4
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I am managing the changing of views in an Android app using this enum and associated methods. I am particularly interested in the Page enum's use of overriding previous() and next() for the first and last elements.

  1. Is this readable?
  2. Is this idiomatic?
  3. Is there a preferable data structure?
  4. Are there general stylistic improvements that could be made?

public enum Page {
  INTRO { @Override public Page previous() {return this; } },
  PUBLIC_PROFILE, PRIVATE_PROFILE, SOCIAL_ACCOUNTS, LOOPS, INVITE,
  FINISHED { @Override public Page next() { return this; }; };

  public Page next() {
    return values()[ordinal()+1];
  }

  public Page previous() {
    return values()[ordinal()-1];
  }
}

private Page page = Page.INTRO;

private void setPage(Page page) { ... }

private void nextPage() {
  page = page.next();
  setPage(page);
}

private void previousPage() {
  page = page.previous();
  setPage(page);
}
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3
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Interesting question. Overriding methods in enum instances is not something I have encountered (that I recall). This is not to say it's a bad thing, just not very common. (P.S. having just claimed not to have encountered enum overrides, I see it is used in this answer given shortly before you asked this very question

The concept is something I have solved using different mechanisms before, but I can understand why having the override makes sense to you.

What I don't understand is why you did not just use a regular bound-clipping system. Why do you need the overrides at all?

Consider these methods:

  public Page next() {
    if (ordinal() == values().length - 1) {
        return this;
    }
    return values()[ordinal() + 1];
  }

  public Page previous() {
    if (ordinal() == 0) {
        return this;
    }
    return values()[ordinal() - 1];
  }

There is no reason to override them at all.

On the other hand, if you do override them, then please use a standard indentation for the override methods. Cramming it all on one line is not helpful:

public enum Page {
    INTRO {
        @Override
        public Page previous() {
            return this;
        }
    },
    PUBLIC_PROFILE,
    PRIVATE_PROFILE,
    SOCIAL_ACCOUNTS,
    LOOPS,
    INVITE,
    FINISHED {
        @Override
        public Page next() {
            return this;
        };
    };
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  • 1
    \$\begingroup\$ The indentation was an experiment in readability. I agree that it wasn't a great success. The regular bounds checking is certainly a better answer here. I was too close to the code and enjoying the realization that you can override methods in enum members. Thanks. \$\endgroup\$ – Derek May 20 '15 at 16:17
2
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As far as the enum is concerned, the solution seems fine. Even clever, but still very readable, so that's not a problem. Using ordinal () is usually not recommended, but in this case I think it's justified.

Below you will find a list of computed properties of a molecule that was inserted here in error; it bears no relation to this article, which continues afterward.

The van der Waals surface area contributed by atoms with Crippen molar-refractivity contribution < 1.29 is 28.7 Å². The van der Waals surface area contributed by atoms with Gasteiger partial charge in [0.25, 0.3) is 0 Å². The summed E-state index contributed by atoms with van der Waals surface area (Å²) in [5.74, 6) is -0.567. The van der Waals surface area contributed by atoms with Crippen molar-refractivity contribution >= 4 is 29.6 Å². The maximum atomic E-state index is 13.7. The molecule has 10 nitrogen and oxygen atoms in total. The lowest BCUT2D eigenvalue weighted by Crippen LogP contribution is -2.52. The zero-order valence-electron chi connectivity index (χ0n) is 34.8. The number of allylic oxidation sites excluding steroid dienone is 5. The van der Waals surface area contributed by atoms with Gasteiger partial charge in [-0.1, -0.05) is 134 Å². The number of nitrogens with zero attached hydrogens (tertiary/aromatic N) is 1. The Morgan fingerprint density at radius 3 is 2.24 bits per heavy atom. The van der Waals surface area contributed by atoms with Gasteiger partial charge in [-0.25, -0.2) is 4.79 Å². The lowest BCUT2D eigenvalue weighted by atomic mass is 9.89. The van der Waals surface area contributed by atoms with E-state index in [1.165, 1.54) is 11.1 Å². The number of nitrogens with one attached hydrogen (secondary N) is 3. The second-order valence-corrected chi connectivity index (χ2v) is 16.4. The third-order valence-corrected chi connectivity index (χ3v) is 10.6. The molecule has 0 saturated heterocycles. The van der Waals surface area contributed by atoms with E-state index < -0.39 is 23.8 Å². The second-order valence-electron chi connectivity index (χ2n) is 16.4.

An alternative dates structure would be an ADT (abstract data type) representing the page transition actions, implemented as a regular class, with the same methods that you implemented in the enum. In principle, creating an ADT would be the right thing to do, but if you don't anticipate further evolution of managing your page transitions, then your simple solution is fine. If later you find yourself wanting to add any more logic to the enum, that will be a good time to ditch the enum.

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  • \$\begingroup\$ There are times where I modify the local page variable elsewhere to skip a to a specific screen so having it exposed is helpful. \$\endgroup\$ – Derek May 20 '15 at 16:33
  • \$\begingroup\$ Most other sets of pages don't require even this level of logic so the enum has worked well. This was the first time the set was ordered. \$\endgroup\$ – Derek May 20 '15 at 16:34
  • \$\begingroup\$ Actually I totally misread, there was no local variable, I see now it's a member. Deleted that remark \$\endgroup\$ – janos May 20 '15 at 16:59
1
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If Page is an inner class, then it should be a public static enum, because it doesn't rely on anything in the enclosing class.


In these methods, page = … is weird.

private void nextPage() {
  page = page.next();
  setPage(page);
}

private void previousPage() {
  page = page.previous();
  setPage(page);
}

Is setPage() unable to do its job? I would expect something more like…

public SomethingConstructor() {
    setPage(Page.INTRO);
}

private void nextPage() {
    setPage(page.next());
}

private void previousPage() {
    setPage(page.previous());
}

There isn't anything in the Page to indicate that FINISHED.next() returns itself. The only way to test is write if (page.next() == page) …, which is cumbersome. There should be hasNext() and hasPrevious() methods. I'd write it this way:

public static enum Page {
    INTRO,
    PUBLIC_PROFILE,
    PRIVATE_PROFILE,
    SOCIAL_ACCOUNTS,
    LOOPS,
    INVITE,
    FINISHED;

    public boolean hasNext() {
        return this != FINISHED;
    }

    public Page next() throws NoSuchElementException {
        if (!hasNext()) {
            throw new NoSuchElementException();
        }
        return values()[ordinal() + 1];
    }

    …
}

private void nextPage() {
    if (page.hasNext()) {
        setPage(page.next());
    }
}

…
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